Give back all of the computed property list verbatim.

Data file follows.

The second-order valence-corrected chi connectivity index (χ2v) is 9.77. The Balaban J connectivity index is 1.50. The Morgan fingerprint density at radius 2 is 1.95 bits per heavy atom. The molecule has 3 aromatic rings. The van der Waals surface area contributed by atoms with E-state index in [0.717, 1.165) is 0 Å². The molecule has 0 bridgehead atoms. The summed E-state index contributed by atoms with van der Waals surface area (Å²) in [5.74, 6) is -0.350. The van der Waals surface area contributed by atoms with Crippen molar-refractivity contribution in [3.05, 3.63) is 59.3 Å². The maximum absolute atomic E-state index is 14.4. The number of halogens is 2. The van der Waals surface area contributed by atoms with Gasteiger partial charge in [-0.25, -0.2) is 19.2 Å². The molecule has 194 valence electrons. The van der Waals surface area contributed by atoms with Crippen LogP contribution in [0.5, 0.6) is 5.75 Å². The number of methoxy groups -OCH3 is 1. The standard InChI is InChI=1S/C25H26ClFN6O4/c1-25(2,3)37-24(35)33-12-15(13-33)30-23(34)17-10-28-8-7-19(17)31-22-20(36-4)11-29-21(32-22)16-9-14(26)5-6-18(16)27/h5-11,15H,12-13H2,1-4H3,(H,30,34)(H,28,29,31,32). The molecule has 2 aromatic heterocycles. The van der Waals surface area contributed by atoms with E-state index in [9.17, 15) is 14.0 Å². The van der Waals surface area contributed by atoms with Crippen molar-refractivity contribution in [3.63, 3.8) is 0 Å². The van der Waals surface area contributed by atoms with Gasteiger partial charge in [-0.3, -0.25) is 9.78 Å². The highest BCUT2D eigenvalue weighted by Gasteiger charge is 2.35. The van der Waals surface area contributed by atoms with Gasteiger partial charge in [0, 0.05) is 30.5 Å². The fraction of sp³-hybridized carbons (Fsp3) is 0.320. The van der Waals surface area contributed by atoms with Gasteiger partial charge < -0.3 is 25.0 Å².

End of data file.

The second-order valence-corrected chi connectivity index (χ2v) is 9.77. The Balaban J connectivity index is 1.50. The Morgan fingerprint density at radius 2 is 1.95 bits per heavy atom. The molecule has 3 aromatic rings. The van der Waals surface area contributed by atoms with E-state index in [0.717, 1.165) is 0 Å². The molecule has 0 bridgehead atoms. The summed E-state index contributed by atoms with van der Waals surface area (Å²) in [5.74, 6) is -0.350. The van der Waals surface area contributed by atoms with Crippen molar-refractivity contribution in [3.05, 3.63) is 59.3 Å². The maximum absolute atomic E-state index is 14.4. The number of halogens is 2. The van der Waals surface area contributed by atoms with Gasteiger partial charge in [-0.25, -0.2) is 19.2 Å². The molecule has 194 valence electrons. The van der Waals surface area contributed by atoms with Crippen LogP contribution in [0.5, 0.6) is 5.75 Å². The number of methoxy groups -OCH3 is 1. The standard InChI is InChI=1S/C25H26ClFN6O4/c1-25(2,3)37-24(35)33-12-15(13-33)30-23(34)17-10-28-8-7-19(17)31-22-20(36-4)11-29-21(32-22)16-9-14(26)5-6-18(16)27/h5-11,15H,12-13H2,1-4H3,(H,30,34)(H,28,29,31,32). The molecule has 2 aromatic heterocycles. The van der Waals surface area contributed by atoms with E-state index in [9.17, 15) is 14.0 Å². The van der Waals surface area contributed by atoms with Crippen molar-refractivity contribution in [3.63, 3.8) is 0 Å². The van der Waals surface area contributed by atoms with Gasteiger partial charge in [-0.3, -0.25) is 9.78 Å². The highest BCUT2D eigenvalue weighted by Gasteiger charge is 2.35. The van der Waals surface area contributed by atoms with Gasteiger partial charge in [0, 0.05) is 30.5 Å². The fraction of sp³-hybridized carbons (Fsp3) is 0.320. The van der Waals surface area contributed by atoms with Gasteiger partial charge < -0.3 is 25.0 Å².